Posted by Isabel Costello | September 24, 2018, 10:46
      • It really does challenge you as a reader. And speculative fiction is never an easy ride but you finish it and feel extraordinary – like you’ve achieved something spectacular. You do have to trust the author because there are times when you may think he’s taken a wrong turn but no, he’s just a brilliant plotter & storyteller.

        Posted by Volequeen | September 24, 2018, 10:53
  38. Just finished reading The Survival game by Nicky Singer. Not usually what I would read basically a fiction story set in the future when there is a scarcity of resources. Great conversation piece.

    Posted by Anne McCauley | September 24, 2018, 10:26
  39. The Mother of All Questions by Rebecca Solnit — this year (and the last two years, in all honesty!) have been so politically fraught and this book of essays has been a comfort, a galvanising force, and an inspiration to keep the pressure on to craft the safe world that we all deserve to live in. Her writing is so incredibly well crafted and when I first started reading her (with ‘Hope in the Dark’ several years ago) I found myself wanting to highlight just about every other sentence because of its succinct relevance. It takes enormous self control to not shout ‘YES, EXACTLY THAT!’ after some of her paragraphs!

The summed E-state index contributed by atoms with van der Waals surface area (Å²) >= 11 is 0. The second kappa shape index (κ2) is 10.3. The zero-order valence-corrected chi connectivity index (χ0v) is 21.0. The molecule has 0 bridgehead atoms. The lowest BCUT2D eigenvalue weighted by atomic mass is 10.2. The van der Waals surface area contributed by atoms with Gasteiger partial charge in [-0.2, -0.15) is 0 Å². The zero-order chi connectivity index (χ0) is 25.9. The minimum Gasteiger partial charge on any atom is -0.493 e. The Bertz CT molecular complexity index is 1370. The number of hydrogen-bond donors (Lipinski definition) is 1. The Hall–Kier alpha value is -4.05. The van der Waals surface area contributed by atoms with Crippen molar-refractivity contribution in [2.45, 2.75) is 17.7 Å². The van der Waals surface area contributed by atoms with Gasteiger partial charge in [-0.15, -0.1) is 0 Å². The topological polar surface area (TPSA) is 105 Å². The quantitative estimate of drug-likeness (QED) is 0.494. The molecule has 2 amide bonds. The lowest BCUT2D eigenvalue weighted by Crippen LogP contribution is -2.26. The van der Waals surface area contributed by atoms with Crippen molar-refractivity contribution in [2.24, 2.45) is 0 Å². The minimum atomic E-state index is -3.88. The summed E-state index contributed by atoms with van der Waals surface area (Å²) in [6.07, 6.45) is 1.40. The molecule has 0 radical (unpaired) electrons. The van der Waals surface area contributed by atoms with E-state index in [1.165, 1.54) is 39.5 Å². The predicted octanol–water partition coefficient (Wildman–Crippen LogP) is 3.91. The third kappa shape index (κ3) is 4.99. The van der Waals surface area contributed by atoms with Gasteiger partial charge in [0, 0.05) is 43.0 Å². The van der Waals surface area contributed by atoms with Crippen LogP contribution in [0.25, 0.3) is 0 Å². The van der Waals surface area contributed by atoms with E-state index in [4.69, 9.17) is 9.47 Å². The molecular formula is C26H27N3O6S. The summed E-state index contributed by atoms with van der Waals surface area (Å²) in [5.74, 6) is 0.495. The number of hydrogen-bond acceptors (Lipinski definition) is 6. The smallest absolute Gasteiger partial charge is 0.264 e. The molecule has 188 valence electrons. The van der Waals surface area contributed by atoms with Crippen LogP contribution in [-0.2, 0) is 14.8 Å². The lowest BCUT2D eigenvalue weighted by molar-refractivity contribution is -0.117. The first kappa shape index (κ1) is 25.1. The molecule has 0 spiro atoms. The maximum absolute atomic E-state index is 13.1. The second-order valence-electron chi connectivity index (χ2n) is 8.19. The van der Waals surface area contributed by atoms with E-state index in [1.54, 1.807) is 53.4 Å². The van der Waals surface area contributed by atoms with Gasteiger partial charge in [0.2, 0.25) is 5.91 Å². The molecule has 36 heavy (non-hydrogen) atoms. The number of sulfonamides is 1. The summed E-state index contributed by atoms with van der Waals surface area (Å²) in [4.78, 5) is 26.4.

Posted by Valerie | September 24, 2018, 10:32
  40. So difficult to choose! (And yes, to echo others, keep on blogging!) I’m going to recommend Oysterlight, a debut collection of poetry by Cheryl Pearson. I love it when you come across a book entirely by happenstance, and you find magic. The poems in this collection are very readable and she manages to find those words that always seem to be hovering at the back of my mind but never make it onto the page – the words that turn the mundane into the extraordinary.

    Posted by diana brighouse | September 24, 2018, 11:18
  41. Lincoln in the Bardo by George Saunders. I’ve admired and taught his short fiction for many years and his first novel does not disappoint.

    Posted by Vinita Joseph | September 24, 2018, 11:33
  42. What an incredible opportunity! As a book blogger I read a lot of books and it’s hard to recommend just 1 but if I have to pick it has to be When Breath Becomes Air by Paul Kalanithi an incredibly moving and heartwrenching account of a terminal illness while also being surprisingly educational and fascinating due to Paul being a neurosurgeon himself. Incredible.

    Posted by Zarina | September 24, 2018, 11:53